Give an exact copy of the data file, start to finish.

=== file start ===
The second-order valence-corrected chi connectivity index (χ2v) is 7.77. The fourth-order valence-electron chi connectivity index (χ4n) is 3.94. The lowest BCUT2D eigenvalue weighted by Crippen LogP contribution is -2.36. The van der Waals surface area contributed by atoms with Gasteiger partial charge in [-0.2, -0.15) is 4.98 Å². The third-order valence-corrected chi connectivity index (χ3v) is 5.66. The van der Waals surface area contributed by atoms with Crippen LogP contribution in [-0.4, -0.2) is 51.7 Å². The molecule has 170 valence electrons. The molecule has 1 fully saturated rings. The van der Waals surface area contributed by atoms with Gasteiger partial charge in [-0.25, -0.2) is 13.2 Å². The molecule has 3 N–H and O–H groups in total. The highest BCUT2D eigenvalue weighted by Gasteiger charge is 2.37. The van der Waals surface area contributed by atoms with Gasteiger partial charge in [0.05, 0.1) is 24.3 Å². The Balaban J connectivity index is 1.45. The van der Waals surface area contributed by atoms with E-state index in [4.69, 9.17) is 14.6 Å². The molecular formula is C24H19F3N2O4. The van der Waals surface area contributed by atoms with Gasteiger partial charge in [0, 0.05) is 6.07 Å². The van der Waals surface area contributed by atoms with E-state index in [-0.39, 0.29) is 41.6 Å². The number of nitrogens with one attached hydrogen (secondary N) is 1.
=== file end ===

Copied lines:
The second-order valence-corrected chi connectivity index (χ2v) is 7.77. The fourth-order valence-electron chi connectivity index (χ4n) is 3.94. The lowest BCUT2D eigenvalue weighted by Crippen LogP contribution is -2.36. The van der Waals surface area contributed by atoms with Gasteiger partial charge in [-0.2, -0.15) is 4.98 Å². The third-order valence-corrected chi connectivity index (χ3v) is 5.66. The van der Waals surface area contributed by atoms with Crippen LogP contribution in [-0.4, -0.2) is 51.7 Å². The molecule has 170 valence electrons. The molecule has 1 fully saturated rings. The van der Waals surface area contributed by atoms with Gasteiger partial charge in [-0.25, -0.2) is 13.2 Å². The molecule has 3 N–H and O–H groups in total. The highest BCUT2D eigenvalue weighted by Gasteiger charge is 2.37. The van der Waals surface area contributed by atoms with Gasteiger partial charge in [0.05, 0.1) is 24.3 Å². The Balaban J connectivity index is 1.45. The van der Waals surface area contributed by atoms with E-state index in [4.69, 9.17) is 14.6 Å². The molecular formula is C24H19F3N2O4. The van der Waals surface area contributed by atoms with Gasteiger partial charge in [0, 0.05) is 6.07 Å². The van der Waals surface area contributed by atoms with E-state index in [-0.39, 0.29) is 41.6 Å². The number of nitrogens with one attached hydrogen (secondary N) is 1.